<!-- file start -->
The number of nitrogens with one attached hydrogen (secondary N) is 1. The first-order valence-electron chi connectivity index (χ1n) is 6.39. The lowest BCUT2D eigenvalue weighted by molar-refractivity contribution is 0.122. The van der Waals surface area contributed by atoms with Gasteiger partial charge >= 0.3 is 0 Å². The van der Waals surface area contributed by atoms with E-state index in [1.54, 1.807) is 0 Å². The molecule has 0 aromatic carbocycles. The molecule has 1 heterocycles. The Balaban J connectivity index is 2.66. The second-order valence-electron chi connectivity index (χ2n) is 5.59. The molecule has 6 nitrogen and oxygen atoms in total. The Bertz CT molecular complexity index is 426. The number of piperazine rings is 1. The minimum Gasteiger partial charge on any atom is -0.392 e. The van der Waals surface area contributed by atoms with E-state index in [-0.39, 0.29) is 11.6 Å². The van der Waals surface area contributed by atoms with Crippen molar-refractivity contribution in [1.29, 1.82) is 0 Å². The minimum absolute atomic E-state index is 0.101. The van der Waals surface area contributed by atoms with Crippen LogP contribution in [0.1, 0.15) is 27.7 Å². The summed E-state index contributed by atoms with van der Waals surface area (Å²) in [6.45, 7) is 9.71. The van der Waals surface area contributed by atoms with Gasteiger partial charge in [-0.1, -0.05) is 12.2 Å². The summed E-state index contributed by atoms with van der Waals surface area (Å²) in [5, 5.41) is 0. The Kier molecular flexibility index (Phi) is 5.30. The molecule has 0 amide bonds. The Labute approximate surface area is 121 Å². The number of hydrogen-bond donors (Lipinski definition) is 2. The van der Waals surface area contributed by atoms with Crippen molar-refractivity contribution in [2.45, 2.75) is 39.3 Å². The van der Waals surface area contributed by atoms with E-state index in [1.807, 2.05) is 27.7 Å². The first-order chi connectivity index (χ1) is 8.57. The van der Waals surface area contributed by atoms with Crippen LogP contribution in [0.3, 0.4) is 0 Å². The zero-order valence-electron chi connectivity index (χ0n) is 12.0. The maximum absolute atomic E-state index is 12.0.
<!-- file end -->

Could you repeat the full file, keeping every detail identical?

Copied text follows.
The number of nitrogens with one attached hydrogen (secondary N) is 1. The first-order valence-electron chi connectivity index (χ1n) is 6.39. The lowest BCUT2D eigenvalue weighted by molar-refractivity contribution is 0.122. The van der Waals surface area contributed by atoms with Gasteiger partial charge >= 0.3 is 0 Å². The van der Waals surface area contributed by atoms with E-state index in [1.54, 1.807) is 0 Å². The molecule has 0 aromatic carbocycles. The molecule has 1 heterocycles. The Balaban J connectivity index is 2.66. The second-order valence-electron chi connectivity index (χ2n) is 5.59. The molecule has 6 nitrogen and oxygen atoms in total. The Bertz CT molecular complexity index is 426. The number of piperazine rings is 1. The minimum Gasteiger partial charge on any atom is -0.392 e. The van der Waals surface area contributed by atoms with E-state index in [-0.39, 0.29) is 11.6 Å². The van der Waals surface area contributed by atoms with Crippen molar-refractivity contribution in [1.29, 1.82) is 0 Å². The minimum absolute atomic E-state index is 0.101. The van der Waals surface area contributed by atoms with Crippen LogP contribution in [0.1, 0.15) is 27.7 Å². The summed E-state index contributed by atoms with van der Waals surface area (Å²) in [6.45, 7) is 9.71. The van der Waals surface area contributed by atoms with Gasteiger partial charge in [-0.1, -0.05) is 12.2 Å². The summed E-state index contributed by atoms with van der Waals surface area (Å²) in [5, 5.41) is 0. The Kier molecular flexibility index (Phi) is 5.30. The molecule has 0 amide bonds. The Labute approximate surface area is 121 Å². The number of hydrogen-bond donors (Lipinski definition) is 2. The van der Waals surface area contributed by atoms with Crippen molar-refractivity contribution in [2.45, 2.75) is 39.3 Å². The van der Waals surface area contributed by atoms with E-state index in [1.807, 2.05) is 27.7 Å². The first-order chi connectivity index (χ1) is 8.57. The van der Waals surface area contributed by atoms with Crippen LogP contribution in [0.3, 0.4) is 0 Å². The zero-order valence-electron chi connectivity index (χ0n) is 12.0. The maximum absolute atomic E-state index is 12.0.